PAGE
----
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Flash Review 2, 10-12:
Flash with Class
DCDC Dances On and On
By Terry Hollis
Copyright 2000 Terry Hollis
Dayton Contemporary Dance
Company celebrated the opening of its New York season at the Joyce
Theater on Tuesday night. Oh, I'm sure there were cocktails and
munchies after the show and plenty of music and conversation, but
that's not how the company celebrated -- they danced. And they danced,
and they danced. With most of the performers holding down each piece
it didn't come down to simple stamina, but rather, "This is who
we are and this is what we do." The audience loved watching them
do it. The company delivers the fire and technique that has become
the calling card of lots of groups. But, with a variety of sizes
and body types, this is no homogenized dance machine. The joy comes
in seeing a personable, connected community of people that just
happen to be amazing dancers.
"Sets and Chasers" opened
the evening on a light-hearted note. Kevin Ward has choreographed
a casual, everyday romp for eleven people set to live recordings
by Duke Ellington. Costumed in street clothes reminiscent of the
Jazz Age forties, the piece opens with the dancers in a group facing
upstage while Ricardo J. Garcia Cruz stands apart. As the music
gets into them, their bodies begin to erupt in little interpretations
of each riff until the whole group is one big physical orchestra.
The work moves along at a pretty even pace, and aside from a sly
women's duet and a gawky trio that incredibly uses awkwardness to
showcase some dare-devil virtuosity, there are not many punctuation
marks. A large part of the work takes place with the dancers' backs
to us, relating to each other and sometimes even closing the audience
out. When the dancing isn't flat-out technical, Mr. Ward uses either
abstract jitterbug steps or, as shown at the finale of the piece,
the real thing. "Sets and Chasers" is relaxing to watch because
your are not forced to keep up with some rigid logic that the choreographer
throws at you. But the ambling nature of the piece does slow things
down a little. Ellington's tunes provide a nice undercurrent for
the whole thing. It's kept far enough in the background so that
neither the dance nor the music fight for dominance.
Dwight Rhoden has created
an icy universe in his mega-aerobic "Sky Garden." Starting in silence,
the indomitable Sheri "Sparkle" Williams is hoisted up and around
by her partner using her legs to carve out the space around him.
As Antonio Carlos Scott's metallic electronica pipes in, the dancers
begin filling the space with their chests thrust up and ready for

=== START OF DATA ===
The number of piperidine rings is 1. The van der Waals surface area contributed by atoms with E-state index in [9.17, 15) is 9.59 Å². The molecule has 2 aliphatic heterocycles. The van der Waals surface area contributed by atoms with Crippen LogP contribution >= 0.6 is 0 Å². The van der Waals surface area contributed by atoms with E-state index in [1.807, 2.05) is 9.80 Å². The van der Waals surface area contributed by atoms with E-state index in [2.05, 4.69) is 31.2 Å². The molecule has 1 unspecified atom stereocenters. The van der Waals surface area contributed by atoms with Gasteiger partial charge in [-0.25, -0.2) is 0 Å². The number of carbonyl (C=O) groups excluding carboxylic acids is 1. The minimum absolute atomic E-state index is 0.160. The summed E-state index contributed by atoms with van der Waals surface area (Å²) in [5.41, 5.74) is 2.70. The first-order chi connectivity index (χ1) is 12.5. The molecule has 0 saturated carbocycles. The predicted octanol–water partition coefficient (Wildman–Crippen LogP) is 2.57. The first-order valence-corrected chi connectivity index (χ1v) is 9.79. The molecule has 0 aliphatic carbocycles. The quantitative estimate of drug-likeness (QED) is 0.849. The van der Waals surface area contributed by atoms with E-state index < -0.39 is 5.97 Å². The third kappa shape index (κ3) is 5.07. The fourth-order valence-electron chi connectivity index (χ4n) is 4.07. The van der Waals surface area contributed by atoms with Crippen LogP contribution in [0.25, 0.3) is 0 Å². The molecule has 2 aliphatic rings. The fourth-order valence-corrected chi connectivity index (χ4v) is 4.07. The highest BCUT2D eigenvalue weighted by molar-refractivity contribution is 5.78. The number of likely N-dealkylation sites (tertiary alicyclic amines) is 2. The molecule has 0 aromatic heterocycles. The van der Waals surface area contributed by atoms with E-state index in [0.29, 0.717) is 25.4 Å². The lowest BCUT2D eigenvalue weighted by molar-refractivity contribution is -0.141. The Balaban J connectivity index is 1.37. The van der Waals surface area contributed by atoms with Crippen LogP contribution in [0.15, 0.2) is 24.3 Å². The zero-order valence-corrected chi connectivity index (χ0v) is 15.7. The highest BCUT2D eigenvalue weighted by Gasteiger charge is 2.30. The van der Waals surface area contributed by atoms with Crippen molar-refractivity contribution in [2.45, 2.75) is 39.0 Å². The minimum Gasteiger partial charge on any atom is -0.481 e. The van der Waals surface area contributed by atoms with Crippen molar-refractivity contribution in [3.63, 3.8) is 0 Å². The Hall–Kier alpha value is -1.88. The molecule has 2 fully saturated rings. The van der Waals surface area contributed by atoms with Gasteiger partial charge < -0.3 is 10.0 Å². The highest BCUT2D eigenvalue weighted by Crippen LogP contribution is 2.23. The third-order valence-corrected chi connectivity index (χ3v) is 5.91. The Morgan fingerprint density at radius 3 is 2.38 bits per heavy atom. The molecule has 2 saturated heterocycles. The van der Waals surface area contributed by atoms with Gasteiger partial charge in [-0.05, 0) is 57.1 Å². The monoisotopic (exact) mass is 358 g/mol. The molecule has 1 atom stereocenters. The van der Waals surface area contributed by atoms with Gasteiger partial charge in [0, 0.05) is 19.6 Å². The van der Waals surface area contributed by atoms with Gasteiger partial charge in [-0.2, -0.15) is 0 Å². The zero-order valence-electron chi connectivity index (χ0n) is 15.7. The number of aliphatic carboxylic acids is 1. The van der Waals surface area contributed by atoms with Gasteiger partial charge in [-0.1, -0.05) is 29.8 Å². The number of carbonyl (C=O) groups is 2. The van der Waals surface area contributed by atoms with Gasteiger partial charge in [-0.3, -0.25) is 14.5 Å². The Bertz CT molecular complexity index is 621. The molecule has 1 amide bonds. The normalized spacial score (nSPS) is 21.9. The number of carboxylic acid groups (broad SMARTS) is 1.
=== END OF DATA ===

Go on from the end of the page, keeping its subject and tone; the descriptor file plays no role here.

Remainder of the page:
battle. The men engage the women in acrobatic and sometimes rough
and tumble partnering but it never reads as abusive. Mr. Rhoden
creates some great geometric patterns onstage, keeping one group
in motion, another in a spread-eagle position with their heads flat
on the floor and still another engaged in traveling partnering steps
that cut through everyone. The piece does go on a little too long
and it appears to have several different points, but the dancers
do justice to every step.
Ms. Williams, who does
double time with Complexions Dance Company, gives us the meaning
of the word endurance. She makes "Growth (A Part of a Bigger Picture)"
something anyone, not just dancers, can relate to. Mr. Rhoden's
second contribution to the night celebrates the indestructible spirit
and the transforming power of taking your body to the limit. Set
to a minimal score by Steve Reich, the piece opens with the heavily
muscled Williams standing squarely facing the audience. In a black
body suit, she cuts the figure of a warrior preparing for battle.
As the dance gets going you realize she is both the fighter and
the opponent and the acrobatics she blazes through represent a day
in the life of everyday folks.
Anytime you use a live
brass band in a theater the size of the Joyce, you're gonna feel
it. The power of brass rattles your bones. Take that and combine
it with choreography that does the same thing and you get an idea
of what "Children of the Passage" is like. This collaboration between
Donald McKayle and Ronald K. Brown presents a different jazz age;
that of old New Orleans. In a loosely structured storyline, Mr.
Brown's body-pumping choreography shows us a group of souls moving
towards a deliverance. Omotayo W. Olanja creates beautiful flowing
dresses for the women and tailored vests and pants for the men that
place this work firmly in the past. Mr. McKayle has placed his stamp
of out-and-out theater on the piece, especially in the Gede-like
playful figure in the second section, "Indulgent Spirit." But Brown
rips the piece out of the past. With his trademark style, he combines
the aloof strut with the raw physical passion that is imprinted
on his work and puts these folks in the here and now. The funeral
scene that occurs about halfway through the piece uses loose shoulders
and arms to illustrate the hopelessness that weighs the group down.
It is soon offset by an exuberant, almost non-stop dance party at
the end that whipped the audience into a frenzy Tuesday. As the
Dirty Dozen Brass Band blares out the final notes, the company,
now dressed in all white, celebrates all the weight that has been
taken off of their shoulders. These children are free, and to announce
that good feeling they danced. And they danced, and they danced.
Dayton Contemporary Dance
Company continues at the Joyce through October 15. For more information,
please visit the Joyce web site.
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